The city will contribute part of the fund to help illegal alien residents obtain representation to apply for asylum or other forms of relief currently available under the Obama Administration’s policies. Removal proceedings, as well as asylum and other adjustment of status proceedings, are civil proceedings. Publicly funded legal representation for civil proceedings is generally something that is not provided to U.S. citizens who face civil legal issues, such as foreclosures, evictions proceedings, child custody cases, or divorce proceedings. Aliens that wish to be represented by legal counsel are free to do so, but federal law stipulates that it must be at no cost to the government.

The $500,000 fund is another piece to the city’s efforts to obstruct the enforcement of federal law. Despite being home to the federal government, the DC City Council passed legislation in 2012 to prohibit law enforcement from cooperating with federal immigration officials and force officers to release criminal aliens back onto the streets instead of transferring them to federal custody. The City Council also passed legislation in 2013 to allow illegal aliens to receive driver’s licenses without meeting minimal documentary standards set under the federal REAL ID Act.

Mayor Bowser’s announcement marks a trend amongst sanctuary cities to increase aid to illegal aliens following the victory of President-elect Donald Trump. Last month, the Chicago City Council approved a $1.3 million fund to help illegal aliens pay for legal services. California Senator Ben Hueso (D-40) also introduced a measure to the California State Legislature last month to provide taxpayer-funded legal representation to illegal aliens. Additionally, a plan by the Los Angeles County Board of Supervisors is already in the works to provide at least $10 million for legal representation of illegal aliens.

Jerry Brown Braces California for a $1.6 Billion Deficit as the State Considers Legal Defense Fund for Illegal Aliens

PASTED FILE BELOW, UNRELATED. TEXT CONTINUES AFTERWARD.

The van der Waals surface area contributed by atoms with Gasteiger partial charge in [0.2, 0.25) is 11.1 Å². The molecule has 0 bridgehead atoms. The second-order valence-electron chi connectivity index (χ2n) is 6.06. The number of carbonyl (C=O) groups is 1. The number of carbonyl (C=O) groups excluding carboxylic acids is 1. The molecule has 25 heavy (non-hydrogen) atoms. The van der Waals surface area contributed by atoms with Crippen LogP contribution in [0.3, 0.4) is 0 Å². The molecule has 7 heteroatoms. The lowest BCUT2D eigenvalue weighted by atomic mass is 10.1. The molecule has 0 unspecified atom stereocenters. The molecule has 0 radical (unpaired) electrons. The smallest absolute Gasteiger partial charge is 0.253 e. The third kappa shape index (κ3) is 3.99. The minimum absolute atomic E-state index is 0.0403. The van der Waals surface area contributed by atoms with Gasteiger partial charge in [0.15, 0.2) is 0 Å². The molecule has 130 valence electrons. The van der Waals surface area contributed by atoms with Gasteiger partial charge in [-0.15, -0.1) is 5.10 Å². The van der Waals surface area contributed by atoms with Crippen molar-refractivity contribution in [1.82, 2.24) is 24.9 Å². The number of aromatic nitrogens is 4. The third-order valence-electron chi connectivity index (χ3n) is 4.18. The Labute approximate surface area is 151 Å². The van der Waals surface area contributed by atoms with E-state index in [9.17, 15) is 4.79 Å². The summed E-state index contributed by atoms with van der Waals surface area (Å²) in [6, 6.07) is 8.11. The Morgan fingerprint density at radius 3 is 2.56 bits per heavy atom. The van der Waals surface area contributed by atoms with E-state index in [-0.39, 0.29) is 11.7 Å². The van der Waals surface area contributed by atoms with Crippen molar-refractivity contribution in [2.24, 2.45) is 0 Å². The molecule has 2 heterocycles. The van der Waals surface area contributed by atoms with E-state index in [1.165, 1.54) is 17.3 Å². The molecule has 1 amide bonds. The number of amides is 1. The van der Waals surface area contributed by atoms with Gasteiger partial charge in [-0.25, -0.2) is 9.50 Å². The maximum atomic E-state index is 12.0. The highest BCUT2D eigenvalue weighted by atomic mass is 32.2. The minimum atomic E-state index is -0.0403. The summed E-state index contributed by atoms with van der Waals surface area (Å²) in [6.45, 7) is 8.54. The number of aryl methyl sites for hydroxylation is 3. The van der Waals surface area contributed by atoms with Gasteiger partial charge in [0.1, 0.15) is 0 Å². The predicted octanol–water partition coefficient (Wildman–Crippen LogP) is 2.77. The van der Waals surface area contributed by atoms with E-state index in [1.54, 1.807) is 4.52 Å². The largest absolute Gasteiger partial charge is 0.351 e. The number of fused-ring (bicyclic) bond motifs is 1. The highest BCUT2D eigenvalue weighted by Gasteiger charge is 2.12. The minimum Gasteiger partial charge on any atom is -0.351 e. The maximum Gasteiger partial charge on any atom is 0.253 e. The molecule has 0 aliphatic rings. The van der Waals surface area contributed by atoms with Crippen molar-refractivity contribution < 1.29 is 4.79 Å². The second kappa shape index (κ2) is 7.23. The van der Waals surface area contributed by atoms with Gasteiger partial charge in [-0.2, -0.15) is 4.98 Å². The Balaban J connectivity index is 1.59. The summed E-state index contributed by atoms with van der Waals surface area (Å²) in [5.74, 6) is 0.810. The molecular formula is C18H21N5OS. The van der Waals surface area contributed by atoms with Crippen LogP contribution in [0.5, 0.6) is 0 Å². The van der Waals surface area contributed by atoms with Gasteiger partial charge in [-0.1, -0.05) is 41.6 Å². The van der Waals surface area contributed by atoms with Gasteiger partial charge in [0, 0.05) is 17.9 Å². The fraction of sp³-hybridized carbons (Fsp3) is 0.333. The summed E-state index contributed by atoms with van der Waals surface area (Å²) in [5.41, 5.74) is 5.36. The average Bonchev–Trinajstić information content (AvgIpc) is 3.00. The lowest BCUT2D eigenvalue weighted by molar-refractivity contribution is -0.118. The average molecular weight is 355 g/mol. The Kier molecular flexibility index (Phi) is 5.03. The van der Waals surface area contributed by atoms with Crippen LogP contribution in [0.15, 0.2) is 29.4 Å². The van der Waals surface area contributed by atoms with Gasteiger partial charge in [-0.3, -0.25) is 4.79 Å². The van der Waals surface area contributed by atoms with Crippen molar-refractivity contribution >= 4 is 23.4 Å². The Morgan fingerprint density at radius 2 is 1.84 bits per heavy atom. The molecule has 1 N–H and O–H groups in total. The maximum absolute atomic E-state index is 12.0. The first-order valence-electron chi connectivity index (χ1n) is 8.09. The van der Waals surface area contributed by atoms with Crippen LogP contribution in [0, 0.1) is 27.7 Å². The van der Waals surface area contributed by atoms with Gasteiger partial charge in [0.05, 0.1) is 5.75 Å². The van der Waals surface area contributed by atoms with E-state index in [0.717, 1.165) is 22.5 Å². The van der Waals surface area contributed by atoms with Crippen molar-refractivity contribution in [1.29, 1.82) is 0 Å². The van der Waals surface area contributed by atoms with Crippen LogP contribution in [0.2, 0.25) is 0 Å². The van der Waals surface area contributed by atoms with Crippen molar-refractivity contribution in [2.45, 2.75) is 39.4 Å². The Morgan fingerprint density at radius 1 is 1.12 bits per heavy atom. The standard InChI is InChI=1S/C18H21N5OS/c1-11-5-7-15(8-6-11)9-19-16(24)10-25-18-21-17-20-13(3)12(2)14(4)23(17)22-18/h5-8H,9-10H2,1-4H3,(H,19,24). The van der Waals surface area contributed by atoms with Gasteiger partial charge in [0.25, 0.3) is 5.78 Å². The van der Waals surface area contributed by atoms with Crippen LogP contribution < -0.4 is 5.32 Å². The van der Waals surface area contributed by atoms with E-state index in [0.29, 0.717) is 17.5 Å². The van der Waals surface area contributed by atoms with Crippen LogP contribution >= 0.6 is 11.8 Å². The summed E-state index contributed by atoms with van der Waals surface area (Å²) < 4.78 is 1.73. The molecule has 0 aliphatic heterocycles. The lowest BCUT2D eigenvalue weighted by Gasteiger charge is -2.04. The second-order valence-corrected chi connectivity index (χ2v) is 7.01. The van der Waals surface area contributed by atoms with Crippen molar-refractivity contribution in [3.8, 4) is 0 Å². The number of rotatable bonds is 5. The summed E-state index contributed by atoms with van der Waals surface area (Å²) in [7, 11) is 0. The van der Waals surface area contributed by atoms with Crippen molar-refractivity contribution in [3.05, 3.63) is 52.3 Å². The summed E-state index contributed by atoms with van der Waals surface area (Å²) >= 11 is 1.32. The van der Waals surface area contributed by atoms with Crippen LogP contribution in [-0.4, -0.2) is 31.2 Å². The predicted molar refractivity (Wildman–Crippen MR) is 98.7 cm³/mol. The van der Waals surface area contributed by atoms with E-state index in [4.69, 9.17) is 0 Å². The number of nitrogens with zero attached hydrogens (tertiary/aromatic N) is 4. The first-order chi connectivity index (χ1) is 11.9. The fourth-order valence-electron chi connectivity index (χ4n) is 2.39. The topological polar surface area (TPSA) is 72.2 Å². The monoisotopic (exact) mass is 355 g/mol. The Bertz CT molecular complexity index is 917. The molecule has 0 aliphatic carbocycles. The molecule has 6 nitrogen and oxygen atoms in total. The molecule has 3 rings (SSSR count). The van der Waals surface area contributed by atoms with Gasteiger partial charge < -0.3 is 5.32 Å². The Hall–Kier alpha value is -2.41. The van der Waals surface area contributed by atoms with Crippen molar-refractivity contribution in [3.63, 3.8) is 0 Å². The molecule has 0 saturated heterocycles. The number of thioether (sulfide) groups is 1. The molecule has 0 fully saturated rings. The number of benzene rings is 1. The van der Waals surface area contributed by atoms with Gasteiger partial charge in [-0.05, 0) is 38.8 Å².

Map of California StateCalifornia is a fiscal hole again. A deep fiscal hole, like $1.6 billion deep, warns Gov. Jerry Brown as introduced the state budget. That means more cuts in services, benefits, infrastructure repairs, education budgets, and general bad news for Californians.

But one group of California residents seems likely to be spared the pain of the state’s fiscal crisis: The ones who earned their special place in the hearts of California lawmakers by violating U.S. immigration laws. Even with a $1.6 billion deficit looming (and politicians often lowball bad budget numbers), two of the first bills likely to be taken up by the Legislature are Senate Bill 6 and Assembly Bill 3.

Both of those measures would commit state dollars to establish a legal defense fund for illegal aliens who might face deportation under the Trump administration – anywhere from about $10 million and $80 million according to the bills’ sponsors. That would be on top of the $10 million already allocated by the perpetually cash-strapped City and County of Los Angeles and similar funds likely to be set up by San Francisco, San Jose and other localities that pride themselves on placing the interests of illegal aliens ahead of the security and well-being of everyone else in their jurisdictions.

The $10 million to $80 the state is considering using to help illegal aliens flout the law is a pittance compared with the deficit Brown is forecasting but it says a lot about where the priorities of the state’s political leadership lie. Based on their response to Californians who have faced tragedy as a result of the state’s sanctuary policies it was hardly a mystery.

Chicago Creates Legal Fund for Illegal Aliens